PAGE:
How come Republic LINK are allowed to campaign for the abolition of the monarchy? Which law do you or "he" claim they have broken?

And not allowed to " have any image of a dead queen" ? What about all those UK stamp collectors who have a Penny Black (look it up) with an image of Queen Victoria. What law are they supposed to have broken?

Join the dots for me, cite the laws that have been broken and I'll happily concede.

You seem to know a lot about what "he" is thinking - perhaps you can explain what this "eminent danger" is that "he" keeps going on about. It sounds really interesting.

ReplyVote up (47)down (101)
Original comment

Whether what exactly is arrestable? And "he" is "still correct" how?

"He" claimed, " You cannot speak about the abolition of the queen or have any image of a dead queen," which is palpable nonsense.

How come Republic LINK are allowed to campaign for the abolition of the monarchy? Which law do you or "he" claim they have broken?

And not allowed to " have any image of a dead queen" ? What about all those UK stamp collectors who have a Penny Black (look it up) with an image of Queen Victoria. What law are they supposed to have broken?

Join the dots for me, cite the laws that have been broken and I'll happily concede.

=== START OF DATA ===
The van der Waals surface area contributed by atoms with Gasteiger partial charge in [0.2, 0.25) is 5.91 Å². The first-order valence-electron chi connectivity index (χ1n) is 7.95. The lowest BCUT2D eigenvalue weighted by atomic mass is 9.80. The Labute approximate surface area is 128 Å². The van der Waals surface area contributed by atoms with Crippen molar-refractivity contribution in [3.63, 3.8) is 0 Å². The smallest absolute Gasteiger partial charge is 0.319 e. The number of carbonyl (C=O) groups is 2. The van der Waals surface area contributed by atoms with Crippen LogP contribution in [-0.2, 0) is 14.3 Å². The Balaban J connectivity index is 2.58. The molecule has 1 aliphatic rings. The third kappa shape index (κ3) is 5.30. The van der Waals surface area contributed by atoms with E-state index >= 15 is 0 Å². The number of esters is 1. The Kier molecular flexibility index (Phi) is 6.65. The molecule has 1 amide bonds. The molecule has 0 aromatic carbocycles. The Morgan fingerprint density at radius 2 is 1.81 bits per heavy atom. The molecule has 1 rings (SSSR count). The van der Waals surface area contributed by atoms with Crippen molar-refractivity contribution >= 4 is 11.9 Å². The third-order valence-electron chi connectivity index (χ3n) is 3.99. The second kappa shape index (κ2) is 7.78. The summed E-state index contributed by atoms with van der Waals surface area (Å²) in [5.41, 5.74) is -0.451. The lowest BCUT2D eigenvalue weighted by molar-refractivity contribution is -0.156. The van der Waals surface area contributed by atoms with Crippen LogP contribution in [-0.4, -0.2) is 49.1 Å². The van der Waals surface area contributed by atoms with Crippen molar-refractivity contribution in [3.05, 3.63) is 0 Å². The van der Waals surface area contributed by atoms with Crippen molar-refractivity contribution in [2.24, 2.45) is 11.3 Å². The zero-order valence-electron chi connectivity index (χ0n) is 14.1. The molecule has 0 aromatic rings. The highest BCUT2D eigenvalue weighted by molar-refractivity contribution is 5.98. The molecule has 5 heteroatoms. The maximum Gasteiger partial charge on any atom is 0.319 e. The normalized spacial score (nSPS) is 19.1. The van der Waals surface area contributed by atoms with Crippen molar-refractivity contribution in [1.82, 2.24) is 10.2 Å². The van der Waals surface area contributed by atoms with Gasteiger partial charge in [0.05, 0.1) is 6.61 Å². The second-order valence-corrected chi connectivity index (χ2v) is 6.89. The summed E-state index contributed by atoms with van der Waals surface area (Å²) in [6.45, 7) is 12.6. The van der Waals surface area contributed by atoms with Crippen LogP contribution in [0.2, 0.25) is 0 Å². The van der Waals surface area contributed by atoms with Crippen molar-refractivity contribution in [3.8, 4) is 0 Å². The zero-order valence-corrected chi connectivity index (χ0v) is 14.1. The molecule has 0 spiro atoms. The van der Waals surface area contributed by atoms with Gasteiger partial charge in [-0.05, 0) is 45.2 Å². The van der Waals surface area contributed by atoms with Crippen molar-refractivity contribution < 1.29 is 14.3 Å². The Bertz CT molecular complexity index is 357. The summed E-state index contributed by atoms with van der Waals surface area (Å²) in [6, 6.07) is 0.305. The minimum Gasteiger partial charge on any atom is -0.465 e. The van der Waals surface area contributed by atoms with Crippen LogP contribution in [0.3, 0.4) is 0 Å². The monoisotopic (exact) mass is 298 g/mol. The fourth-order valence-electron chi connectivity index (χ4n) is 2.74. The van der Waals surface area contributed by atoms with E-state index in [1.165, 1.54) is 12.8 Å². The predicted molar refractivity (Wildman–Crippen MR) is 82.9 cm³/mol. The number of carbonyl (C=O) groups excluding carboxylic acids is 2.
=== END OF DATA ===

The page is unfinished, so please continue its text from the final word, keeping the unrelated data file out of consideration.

You seem to know a lot about what "he" is thinking - perhaps you can explain what this "eminent danger" is that "he" keeps going on about. It sounds really interesting.

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Guest: (251 days ago)

You should know your own laws if you plan on living in the UK. Refer to The Treason Felony Act 1848. Although it has not been prosecuted since 1879, the law still exists and they could prosecute if they want.

It is a criminal offense with a life imprisonment sentence. The guardian did launch a campaign which you linked and that initiated a legal challenge to the law based on the Human Rights Act of 1998 but your "lords" dismissed the newspapers case. The "lords" stated that the specific section 3 of the act is a relic of a bygone age and doesn't fit into their modern legal system. However, the law has not been revoked and could be used against you when you least expect it sometime in the future.

Regarding the Penny Black, I think you misunderstood the statute. She doesn't look dead on that stamp. Why don't you create an image using photoshop of Queen Elizabeth hanging from a noose and print it poster size and then put it in your front yard for everyone to see? I dare you.